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Tag: knowledge design


Commissioned by Harvard’s Faculty of Arts and Sciences, metaLAB is in the process of launching a curriculum mapping experiment that seeks to serve both the immediate needs of students and to provide a deep institutional history of Harvard through its curricular history. The project’s title is CURRICLE and its aim is to model an approach to expressing college and university curricula that can also be followed by other institutions of higher learning. A curricle was
 
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- February 12, 2016

In the wake of this summer’s Beautiful Data workshop, held at the Carpenter Center for the Visual Arts and the Harvard Art Museums, the metaLAB core team gathered together for a weekend retreat in Woodstock, Vermont. The occasion was intended as an opportunity to reflect on our first four years of work together and to craft a revised mission statement that better reflects our sense of: a) how we fit into the larger universe of experimental practice
 
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- December 31, 2015

Coming up on Friday, Sept. 18 (2-3 pm) at the New York Art Book Fair at MoMA PS1, I will be participating in a conversation with David Senior (from MoMA) about Blueprint for Counter Education, one of the defining radical pedagogical and graphic experiments of the late 1960s. Authored by the noted sociologist Maurice Stein and Larry Miller, Blueprint was a boxed ​set made up of a “shooting script” in the form of a paperback
 
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- September 10, 2015

After several iterations of the Library Test Kitchen design studio (including a detour to SXSW), the publication of The Library Beyond the Book (whose final chapter assumes the form of a screenplay), and a spring 2014 Humanities Studio dedicated to analyzing, mapping, documenting, and interpreting the Harvard Depository, metaLAB is pleased to announce the Boston premiere of its documentary/web documentary COLD STORAGE on February 6 at 3:30 pm in Piper Auditorium at Harvard’s Graduate School
 
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- January 6, 2015

An interview with Troy Conrad Therrien came out today in issue 2 of the ARPA Journal, a lively public forum for debate based at the Columbia University Graduate School of Architecture, Planning and Preservation. The issue in question is largely framed around the question of search engines, past, present, and future; but broader questions of archiving and knowledge design arise in the course of the conversation, which dialogues indirectly with the lead piece in the issue:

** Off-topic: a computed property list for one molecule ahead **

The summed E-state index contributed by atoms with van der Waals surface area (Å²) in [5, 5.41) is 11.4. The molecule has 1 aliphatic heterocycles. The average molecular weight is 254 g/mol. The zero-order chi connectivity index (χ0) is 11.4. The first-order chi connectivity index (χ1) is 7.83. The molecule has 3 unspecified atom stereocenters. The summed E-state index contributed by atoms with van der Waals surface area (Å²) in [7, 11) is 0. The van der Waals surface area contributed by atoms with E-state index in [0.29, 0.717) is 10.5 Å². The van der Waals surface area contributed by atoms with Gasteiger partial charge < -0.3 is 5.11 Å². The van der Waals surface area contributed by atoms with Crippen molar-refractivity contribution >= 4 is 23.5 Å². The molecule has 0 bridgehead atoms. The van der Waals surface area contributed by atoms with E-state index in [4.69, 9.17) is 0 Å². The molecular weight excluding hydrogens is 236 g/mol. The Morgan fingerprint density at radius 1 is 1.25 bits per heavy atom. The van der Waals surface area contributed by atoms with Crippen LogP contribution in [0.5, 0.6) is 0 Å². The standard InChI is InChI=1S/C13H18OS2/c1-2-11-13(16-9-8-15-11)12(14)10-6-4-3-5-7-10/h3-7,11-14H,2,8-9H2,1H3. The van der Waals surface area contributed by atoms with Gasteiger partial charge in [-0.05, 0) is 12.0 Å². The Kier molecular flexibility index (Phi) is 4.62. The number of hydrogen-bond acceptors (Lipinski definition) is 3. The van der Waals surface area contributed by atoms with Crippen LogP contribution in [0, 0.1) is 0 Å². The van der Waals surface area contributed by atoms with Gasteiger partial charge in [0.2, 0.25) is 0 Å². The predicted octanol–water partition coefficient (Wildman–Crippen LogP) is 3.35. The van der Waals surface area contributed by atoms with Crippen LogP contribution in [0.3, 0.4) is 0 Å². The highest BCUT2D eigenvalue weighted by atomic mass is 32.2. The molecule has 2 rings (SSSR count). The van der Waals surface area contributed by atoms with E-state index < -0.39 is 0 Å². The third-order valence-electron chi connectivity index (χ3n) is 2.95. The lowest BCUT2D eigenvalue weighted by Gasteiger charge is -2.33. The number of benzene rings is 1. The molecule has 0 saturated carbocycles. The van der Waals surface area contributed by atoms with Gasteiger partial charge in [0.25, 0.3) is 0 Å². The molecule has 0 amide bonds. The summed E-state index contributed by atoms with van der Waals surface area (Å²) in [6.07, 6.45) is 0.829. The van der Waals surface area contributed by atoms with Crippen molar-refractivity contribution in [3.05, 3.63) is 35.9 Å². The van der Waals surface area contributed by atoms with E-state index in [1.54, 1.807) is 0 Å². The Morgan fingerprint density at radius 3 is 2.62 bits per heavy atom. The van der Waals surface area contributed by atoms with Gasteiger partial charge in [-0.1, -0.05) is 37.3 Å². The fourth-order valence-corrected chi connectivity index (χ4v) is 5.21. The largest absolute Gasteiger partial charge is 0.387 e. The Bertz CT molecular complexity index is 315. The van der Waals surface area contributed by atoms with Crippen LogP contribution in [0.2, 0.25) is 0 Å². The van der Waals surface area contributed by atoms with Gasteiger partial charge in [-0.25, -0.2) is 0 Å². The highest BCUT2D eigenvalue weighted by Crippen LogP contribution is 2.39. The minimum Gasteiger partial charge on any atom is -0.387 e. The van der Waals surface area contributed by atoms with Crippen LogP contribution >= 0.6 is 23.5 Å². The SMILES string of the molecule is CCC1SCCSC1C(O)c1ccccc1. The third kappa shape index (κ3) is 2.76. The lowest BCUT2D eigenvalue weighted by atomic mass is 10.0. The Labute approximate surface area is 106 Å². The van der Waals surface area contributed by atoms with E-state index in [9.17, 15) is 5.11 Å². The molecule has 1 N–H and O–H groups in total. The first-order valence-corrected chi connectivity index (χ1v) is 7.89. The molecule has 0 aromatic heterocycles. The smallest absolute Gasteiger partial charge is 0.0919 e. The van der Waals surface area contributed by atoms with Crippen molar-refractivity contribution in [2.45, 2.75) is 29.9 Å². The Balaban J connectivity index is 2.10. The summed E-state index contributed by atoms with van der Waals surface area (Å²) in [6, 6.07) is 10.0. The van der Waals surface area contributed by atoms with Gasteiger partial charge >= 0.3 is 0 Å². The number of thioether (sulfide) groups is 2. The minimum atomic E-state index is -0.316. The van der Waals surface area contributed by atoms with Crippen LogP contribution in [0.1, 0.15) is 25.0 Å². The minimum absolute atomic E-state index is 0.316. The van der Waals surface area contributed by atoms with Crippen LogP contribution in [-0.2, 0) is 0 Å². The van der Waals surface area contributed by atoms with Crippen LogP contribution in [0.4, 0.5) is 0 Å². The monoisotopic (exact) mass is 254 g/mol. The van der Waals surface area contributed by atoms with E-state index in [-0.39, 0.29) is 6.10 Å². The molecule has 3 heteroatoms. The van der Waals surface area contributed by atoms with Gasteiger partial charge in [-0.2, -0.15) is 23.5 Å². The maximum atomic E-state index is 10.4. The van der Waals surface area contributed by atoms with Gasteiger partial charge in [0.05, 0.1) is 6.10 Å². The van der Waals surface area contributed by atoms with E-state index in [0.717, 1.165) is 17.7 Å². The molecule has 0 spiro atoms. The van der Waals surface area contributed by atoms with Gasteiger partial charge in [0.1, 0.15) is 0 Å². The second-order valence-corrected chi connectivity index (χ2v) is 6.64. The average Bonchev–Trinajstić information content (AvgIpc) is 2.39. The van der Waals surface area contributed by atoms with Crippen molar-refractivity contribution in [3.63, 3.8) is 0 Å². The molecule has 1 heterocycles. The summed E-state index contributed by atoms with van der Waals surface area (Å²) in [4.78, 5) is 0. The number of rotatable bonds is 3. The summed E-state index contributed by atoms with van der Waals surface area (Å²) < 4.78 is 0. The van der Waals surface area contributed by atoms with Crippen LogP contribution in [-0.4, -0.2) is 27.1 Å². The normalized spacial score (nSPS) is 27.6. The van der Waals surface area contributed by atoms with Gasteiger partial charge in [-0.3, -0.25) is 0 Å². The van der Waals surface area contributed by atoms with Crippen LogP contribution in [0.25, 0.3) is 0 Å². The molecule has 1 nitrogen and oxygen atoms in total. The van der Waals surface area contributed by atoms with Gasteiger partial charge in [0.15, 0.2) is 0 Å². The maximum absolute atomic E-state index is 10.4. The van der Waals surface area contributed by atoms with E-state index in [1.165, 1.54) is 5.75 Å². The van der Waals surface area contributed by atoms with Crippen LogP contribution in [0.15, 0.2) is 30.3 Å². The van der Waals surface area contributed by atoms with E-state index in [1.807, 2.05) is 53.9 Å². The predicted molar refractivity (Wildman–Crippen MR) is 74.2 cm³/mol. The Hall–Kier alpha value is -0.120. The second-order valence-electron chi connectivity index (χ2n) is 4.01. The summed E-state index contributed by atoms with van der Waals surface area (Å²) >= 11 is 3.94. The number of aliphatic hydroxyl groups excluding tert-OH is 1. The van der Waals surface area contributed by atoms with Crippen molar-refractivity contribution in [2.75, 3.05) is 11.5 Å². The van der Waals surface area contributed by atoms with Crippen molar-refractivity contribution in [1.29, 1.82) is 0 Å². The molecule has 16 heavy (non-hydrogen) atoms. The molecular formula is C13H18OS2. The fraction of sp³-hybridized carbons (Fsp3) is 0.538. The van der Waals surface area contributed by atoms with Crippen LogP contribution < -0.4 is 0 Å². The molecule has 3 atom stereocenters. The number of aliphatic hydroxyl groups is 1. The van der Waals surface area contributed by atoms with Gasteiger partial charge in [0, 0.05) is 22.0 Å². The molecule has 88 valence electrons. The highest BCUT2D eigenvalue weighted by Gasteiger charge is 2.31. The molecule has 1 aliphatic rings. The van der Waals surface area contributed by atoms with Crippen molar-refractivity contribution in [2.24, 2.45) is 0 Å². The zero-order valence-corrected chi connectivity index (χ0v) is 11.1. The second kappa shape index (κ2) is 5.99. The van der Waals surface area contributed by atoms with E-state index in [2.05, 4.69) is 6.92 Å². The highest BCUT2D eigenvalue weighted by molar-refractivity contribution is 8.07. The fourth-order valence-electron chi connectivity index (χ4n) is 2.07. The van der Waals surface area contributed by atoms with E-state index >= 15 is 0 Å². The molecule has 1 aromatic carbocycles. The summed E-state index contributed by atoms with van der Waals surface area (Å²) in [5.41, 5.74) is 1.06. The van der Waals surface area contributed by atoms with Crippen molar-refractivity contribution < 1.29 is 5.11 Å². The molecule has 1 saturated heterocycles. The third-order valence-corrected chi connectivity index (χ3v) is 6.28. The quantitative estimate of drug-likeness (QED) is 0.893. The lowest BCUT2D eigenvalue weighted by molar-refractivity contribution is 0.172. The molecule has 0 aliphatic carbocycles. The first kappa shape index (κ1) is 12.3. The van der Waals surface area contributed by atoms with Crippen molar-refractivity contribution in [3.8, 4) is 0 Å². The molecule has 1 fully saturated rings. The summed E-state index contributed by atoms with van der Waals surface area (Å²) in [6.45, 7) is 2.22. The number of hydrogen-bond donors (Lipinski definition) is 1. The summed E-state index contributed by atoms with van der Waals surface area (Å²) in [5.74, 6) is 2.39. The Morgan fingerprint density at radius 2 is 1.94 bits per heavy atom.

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- November 19, 2014

One of the major outputs from metaLAB’s 2014 summer Getty workshop has now become available in pdf: a “field guide” to working with collections data sets. Developed by the entire metaLAB team and, in particular, our interns Laura Mitchell (editor) and Ebru Boyaci (designer), the field guide documents the concepts and flows of information that came out of the workshop, linking critical discussion with invitations to experimentation and making. Using a range of modes, including
 
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- September 23, 2014

In the May 12, 2014 online edition of the New Republic, the co-authors of Digital_Humanities and I replied to Adam Kirsch’s recent piece: “Technology is Taking over English Departments: The False Promise of the Digital Humanities” under the heading Disputations. The aim of the response was not only to correct some factual inaccuracies, but to emphasize the fundamental ways in which technology lies within, not outside, the scope of humanistic inquiry (irrespective of whether the